Dopers, liars, and questionable heroes have been in the news a lot lately, thanks to both Barry Bonds and Roger Clemens being snubbed for the Baseball Hall of Fame and Lance Armstrong getting set to finally admit to doping to Oprah Winfrey.
I’m fascinated by these men as uniquely tragic figures—Shakespearean almost: Lauded as heroes while harboring a secret that could be their complete undoing. It’s too simple to suggest that they are merely living dual lives—faking it in public, while privately racked with guilt and the fear of being caught. Because there is something else all three of these men share—massive chips on their shoulders. They know that they are great, with or without the drugs. They know that they worked extremely hard for their success. They know that other, less famous or talented athletes have done the exact same thing. (For the record, in the case of Clemens, I'm speaking of an alleged use of steroids. It hasn't been proven.)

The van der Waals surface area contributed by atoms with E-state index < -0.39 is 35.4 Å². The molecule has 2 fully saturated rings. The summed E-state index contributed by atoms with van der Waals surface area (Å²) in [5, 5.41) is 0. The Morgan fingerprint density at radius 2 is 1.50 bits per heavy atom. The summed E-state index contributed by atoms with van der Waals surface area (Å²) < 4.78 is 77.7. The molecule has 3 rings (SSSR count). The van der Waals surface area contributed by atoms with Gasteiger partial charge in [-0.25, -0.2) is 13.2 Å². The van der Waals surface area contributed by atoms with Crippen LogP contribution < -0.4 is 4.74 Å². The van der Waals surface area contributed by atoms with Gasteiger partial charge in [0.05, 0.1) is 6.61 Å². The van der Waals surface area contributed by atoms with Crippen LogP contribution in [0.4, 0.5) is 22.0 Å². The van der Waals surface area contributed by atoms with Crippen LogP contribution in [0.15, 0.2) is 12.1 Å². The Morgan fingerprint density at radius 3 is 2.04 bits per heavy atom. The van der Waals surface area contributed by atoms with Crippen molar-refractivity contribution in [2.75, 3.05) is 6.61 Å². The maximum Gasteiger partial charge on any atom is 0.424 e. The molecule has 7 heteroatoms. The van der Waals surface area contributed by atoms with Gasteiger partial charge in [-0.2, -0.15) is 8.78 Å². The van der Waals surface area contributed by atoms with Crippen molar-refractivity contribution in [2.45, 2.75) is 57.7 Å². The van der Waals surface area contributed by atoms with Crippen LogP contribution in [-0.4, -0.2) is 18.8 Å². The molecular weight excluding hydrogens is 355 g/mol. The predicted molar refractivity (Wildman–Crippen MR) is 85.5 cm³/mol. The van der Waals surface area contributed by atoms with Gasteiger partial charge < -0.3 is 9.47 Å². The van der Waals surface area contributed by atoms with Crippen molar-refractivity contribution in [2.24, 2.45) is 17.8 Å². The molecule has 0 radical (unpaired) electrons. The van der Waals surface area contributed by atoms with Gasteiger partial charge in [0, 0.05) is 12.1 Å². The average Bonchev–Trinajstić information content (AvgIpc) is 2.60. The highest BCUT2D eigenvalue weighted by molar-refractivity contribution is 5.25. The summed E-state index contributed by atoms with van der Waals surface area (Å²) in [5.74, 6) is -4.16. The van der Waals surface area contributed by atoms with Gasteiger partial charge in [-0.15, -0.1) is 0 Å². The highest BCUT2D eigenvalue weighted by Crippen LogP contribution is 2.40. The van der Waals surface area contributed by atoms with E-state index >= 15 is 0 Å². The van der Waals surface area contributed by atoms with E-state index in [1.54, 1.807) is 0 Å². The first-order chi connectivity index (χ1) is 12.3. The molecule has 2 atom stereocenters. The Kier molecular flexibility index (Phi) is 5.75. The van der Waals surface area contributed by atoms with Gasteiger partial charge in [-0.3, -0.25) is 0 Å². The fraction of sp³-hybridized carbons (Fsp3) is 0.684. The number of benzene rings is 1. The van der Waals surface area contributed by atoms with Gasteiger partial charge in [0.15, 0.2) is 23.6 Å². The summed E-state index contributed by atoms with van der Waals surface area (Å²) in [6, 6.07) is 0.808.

I’ve always thought that this fascinating mindset—the daily horror of living a lie coupled with the endless mechanism for self-justification and rationalization—would make an excellent subject for a film.
And then I realized I already...